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Riding from Innsbruck in Austria to the elegant, lakeside town of Como in Italy, author and broadcaster Rob Penn takes an Alpine cycling journey through three countries across historic passes, great rivers and up one of the world's most iconic road passes.


Swooping down from the sky to Innsbruck, I made the mistake of looking out of the airplane window. The town - the unofficial capital of the Alps and a centre of Tyrolean culture for centuries - is situated in a narrow, flat-bottomed valley between serried ranks of towering mountains that fold into each other, reaching out to the horizon in every direction: row after row of them, gleaming grey and white in the midday sun. Innsbruck suddenly felt like a fortress. How were we possibly going to get out of here on bicycles?

The plan was to ride for five days, through three countries, across a region where distinct peoples and languages overlap, where frontiers have changed over the centuries and where customs collide. We would cross four international borders, see numerous ruined castles on rock promontories and follow trade routes that have served the people of the Alps for millennia.

The highpoint would be Passo dello Stelvio, one of the great Alpine passes with a reputation for making cyclists suffer. There were other, less famous, equally testing cols ahead of us, though - Brenner pass, Passo Giovo and Passo di Foscagno were all on our monumental route, as was the red-letter climb to the cyclists' chapel of Madonna del Ghisallo, on a promontory high above the turquoise waters of Lake Como. There were also long leisurely descents, often on excellent tarmac, and even sections of cycle path.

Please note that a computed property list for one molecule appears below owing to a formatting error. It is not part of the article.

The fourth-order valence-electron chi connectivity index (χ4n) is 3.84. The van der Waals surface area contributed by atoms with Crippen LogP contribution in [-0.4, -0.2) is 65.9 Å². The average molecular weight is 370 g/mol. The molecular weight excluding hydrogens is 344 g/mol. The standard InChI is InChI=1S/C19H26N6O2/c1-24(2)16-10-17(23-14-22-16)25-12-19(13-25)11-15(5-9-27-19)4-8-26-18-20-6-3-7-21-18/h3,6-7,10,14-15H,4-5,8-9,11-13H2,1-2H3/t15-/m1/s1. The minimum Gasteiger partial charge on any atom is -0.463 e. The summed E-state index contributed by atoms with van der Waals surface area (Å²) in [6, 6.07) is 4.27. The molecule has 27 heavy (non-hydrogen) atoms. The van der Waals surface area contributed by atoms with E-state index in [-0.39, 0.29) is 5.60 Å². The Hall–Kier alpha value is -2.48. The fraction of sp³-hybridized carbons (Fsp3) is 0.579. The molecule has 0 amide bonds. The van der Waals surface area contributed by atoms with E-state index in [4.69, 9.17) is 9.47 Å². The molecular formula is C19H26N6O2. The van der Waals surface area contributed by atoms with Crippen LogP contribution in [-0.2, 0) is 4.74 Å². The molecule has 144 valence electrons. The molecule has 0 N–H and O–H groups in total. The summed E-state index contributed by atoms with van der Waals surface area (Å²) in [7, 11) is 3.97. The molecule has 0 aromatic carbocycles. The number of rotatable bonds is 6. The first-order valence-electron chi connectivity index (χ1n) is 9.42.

Our ride was supported: we had a vehicle carrying our luggage, rain jackets and spares. Some days, we planned to stop in a pizzeria for lunch; on other days, we would picnic in the sunshine beside lakes shimmering with the reflection of 3,000m, white-capped, peaks. At the end of every day, we would roll up to a family run Alpine hotel serving simple, local food.


Hitting the ground pedalling

The airport, in the western suburbs of Innsbruck, is delightfully calm and quiet. Our van (which had been driven down from the UK with the bikes) was parked 50 metres from the front door of the airport. With no bikes to build up, we were turning the legs over and heading towards the mountains within an hour of landing. It was remarkably hassle free. Having skirted the town centre, we started to climb out of the valley, towards Innsbruck's famous Bergisel ski jump.


The Brenner Pass (1,375m) is one of the most important and historic passes in the eastern Alpine region. It has been in regular use since the end of the last Ice Age, some 10,000 years ago; from at least Roman times, it's been the key route linking Germany to the Po river valley in Italy; it has also been one of Europe's most important trade routes since the early Middle Ages. We followed the old, gently winding road up through the Wipp Valley to a hotel in the village of Schönberg im Stubaital.

Our first night's hotel, the Hotel Gastof Handl, was delightfully Austrian, family-run and effortlessly friendly. We sank into the banquette seats in the restaurant as soups, schnitzels and strudels flowed out of the kitchen. The next morning, to exhortations from the hotel proprietors, we set off again along the old Brenner road, through pretty towns and villages like Gries am Brenner, where popes, emperors, generals at the head of great armies and merchants have all broken their journeys and rested, before the final push to the pass itself.

The vast bulk of the traffic and the huge quantity of freight that flows over the pass are taken by the busy four-lane motorway and the railway line: our old road, by contrast, was quiet. As the road was once a track for mule trains and carts, it is a gentle climb most of the way. We saw plenty of cyclists, many of whom were bikepacking or touring - the Brenner Pass is on the 560km long distance cycle route, from Munich to Venice.